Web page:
Tech Briefs

Postdoc Saverio Cambioni speaks with Andrew Corselli of Tech Briefs about NASA’s DART mission, which was aimed at testing a method to protect Earth in case of an asteroid impact threat. “DART showed that it is technologically possible to intercept and impact a sub-kilometer asteroid, with limited prior knowledge of its shape and surface properties,” Cambioni explains. 

The Guardian

Researchers from MIT have found that wildfire smoke can activate chlorine-containing molecules that destroy the ozone layer, writes Donna Lu for The Guardian. “The question in my mind is: is the man-made chlorine going to get … diluted and destroyed out of the atmosphere faster than global climate change is going to increase the frequency and intensity of this kind of fire?” says Prof. Susan Solomon. “I think it’s going to be a race.”

Axios

Axios reporter Jacob Knutson highlights a new study by MIT researchers that finds the smoke released by major wildfires likely reactive chlorine-containing molecules in the atmosphere, delaying the recovery of the hole in the ozone layer. The researchers developed a model that found smoke released by Australian wildfires “chemically depleted between 3% to 5% of the total ozone column in the Southern Hemisphere mid-latitudes in June and July of 2020.”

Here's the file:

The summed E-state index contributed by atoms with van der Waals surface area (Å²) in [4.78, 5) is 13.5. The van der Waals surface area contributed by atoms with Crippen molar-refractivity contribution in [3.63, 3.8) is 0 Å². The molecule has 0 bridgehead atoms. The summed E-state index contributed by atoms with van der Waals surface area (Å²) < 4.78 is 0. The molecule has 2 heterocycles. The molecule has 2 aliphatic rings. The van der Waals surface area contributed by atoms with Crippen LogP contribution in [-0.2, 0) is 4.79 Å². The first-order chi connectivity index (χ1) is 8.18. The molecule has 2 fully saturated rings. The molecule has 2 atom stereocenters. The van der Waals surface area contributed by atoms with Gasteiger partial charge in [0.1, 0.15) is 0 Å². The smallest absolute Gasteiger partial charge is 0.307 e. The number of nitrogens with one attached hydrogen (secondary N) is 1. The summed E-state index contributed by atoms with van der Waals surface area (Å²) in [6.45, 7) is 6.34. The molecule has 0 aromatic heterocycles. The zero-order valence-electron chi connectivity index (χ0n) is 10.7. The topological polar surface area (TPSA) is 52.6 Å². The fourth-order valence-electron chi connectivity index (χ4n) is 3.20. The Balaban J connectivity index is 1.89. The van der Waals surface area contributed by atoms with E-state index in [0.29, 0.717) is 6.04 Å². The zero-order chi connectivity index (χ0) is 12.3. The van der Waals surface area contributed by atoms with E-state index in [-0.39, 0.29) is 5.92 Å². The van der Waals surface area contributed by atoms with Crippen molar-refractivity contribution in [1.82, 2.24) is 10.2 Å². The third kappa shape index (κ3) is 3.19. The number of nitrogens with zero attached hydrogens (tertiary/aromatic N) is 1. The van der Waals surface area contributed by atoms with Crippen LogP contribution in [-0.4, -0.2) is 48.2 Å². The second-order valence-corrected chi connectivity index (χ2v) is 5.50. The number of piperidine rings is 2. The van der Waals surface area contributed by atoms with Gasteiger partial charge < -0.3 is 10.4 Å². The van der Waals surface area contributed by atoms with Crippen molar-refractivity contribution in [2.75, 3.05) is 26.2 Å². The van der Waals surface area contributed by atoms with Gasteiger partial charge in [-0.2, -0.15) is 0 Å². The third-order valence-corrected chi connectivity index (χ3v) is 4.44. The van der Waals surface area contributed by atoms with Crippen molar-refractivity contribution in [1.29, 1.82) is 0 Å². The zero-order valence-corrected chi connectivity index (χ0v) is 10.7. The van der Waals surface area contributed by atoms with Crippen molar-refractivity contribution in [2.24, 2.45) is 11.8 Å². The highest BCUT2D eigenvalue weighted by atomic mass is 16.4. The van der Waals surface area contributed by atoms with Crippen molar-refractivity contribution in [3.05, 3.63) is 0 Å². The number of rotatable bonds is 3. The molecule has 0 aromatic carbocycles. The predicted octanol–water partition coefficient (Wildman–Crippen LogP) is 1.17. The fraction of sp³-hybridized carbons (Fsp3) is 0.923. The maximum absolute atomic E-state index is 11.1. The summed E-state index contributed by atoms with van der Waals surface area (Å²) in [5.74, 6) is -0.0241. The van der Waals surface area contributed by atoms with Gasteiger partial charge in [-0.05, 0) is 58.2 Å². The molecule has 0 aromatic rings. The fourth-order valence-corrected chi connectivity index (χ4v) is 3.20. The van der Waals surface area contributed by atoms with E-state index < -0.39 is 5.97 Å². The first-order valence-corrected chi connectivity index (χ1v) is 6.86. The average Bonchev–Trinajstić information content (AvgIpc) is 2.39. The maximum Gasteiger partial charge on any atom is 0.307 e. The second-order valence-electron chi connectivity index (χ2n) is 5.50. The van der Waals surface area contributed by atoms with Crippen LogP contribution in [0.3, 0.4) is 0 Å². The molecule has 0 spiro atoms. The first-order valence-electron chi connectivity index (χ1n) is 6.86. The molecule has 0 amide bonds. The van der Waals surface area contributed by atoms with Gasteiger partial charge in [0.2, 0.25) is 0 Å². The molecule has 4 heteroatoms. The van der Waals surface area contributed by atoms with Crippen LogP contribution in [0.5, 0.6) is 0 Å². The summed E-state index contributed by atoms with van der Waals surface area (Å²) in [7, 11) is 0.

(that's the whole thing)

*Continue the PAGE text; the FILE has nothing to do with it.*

New Scientist

New Scientist reporter James Dinneen writes that a new study by MIT researchers finds the smoke from Australian wildfires “may have enabled hydrochloric acid to dissolve at higher temperatures, generating more of the reactive chlorine molecules that destroy ozone.” Research scientist Kane Stone explains that “satellite observations showed chemistry that has never been seen before.”

Nature

MIT scientists have found that the Australian wildfires in 2019 and 2020 unleashed remnants of chlorine-containing molecules in the stratosphere, expanding the ozone hole and suggesting that more frequent wildfires could threaten the ozone hole’s recovery, reports Dyani Lewis for Nature. “It’s like a race,” says Prof. Susan Solomon. “Does the chlorine decay out of the stratosphere fast enough in the next, say, 40–50 years that the likely increase in intense and frequent wildfires doesn’t end up prolonging the ozone hole?”

Physics Today

Prof. Sara Seager and her colleagues write for Physics Today about how the SpaceX Starship could help transform astrophysics missions. “Assuming it is successful, Starship will dramatically enhance our space capabilities in ways that will qualitatively alter how astrophysics missions can be built,” write Seager and her colleagues.

Popular Science

Scientists from around the world, including researchers at MIT, have found evidence of past chemical reactions between liquid water and carbon-compounds on Mars, reports Laura Baisas for Popular Science. “We believe we have found these kinds of liquid water environments and organic compounds together. That’s sort of the limit to how we can describe what we call habitability,” explains postdoc Eva Linghan Scheller.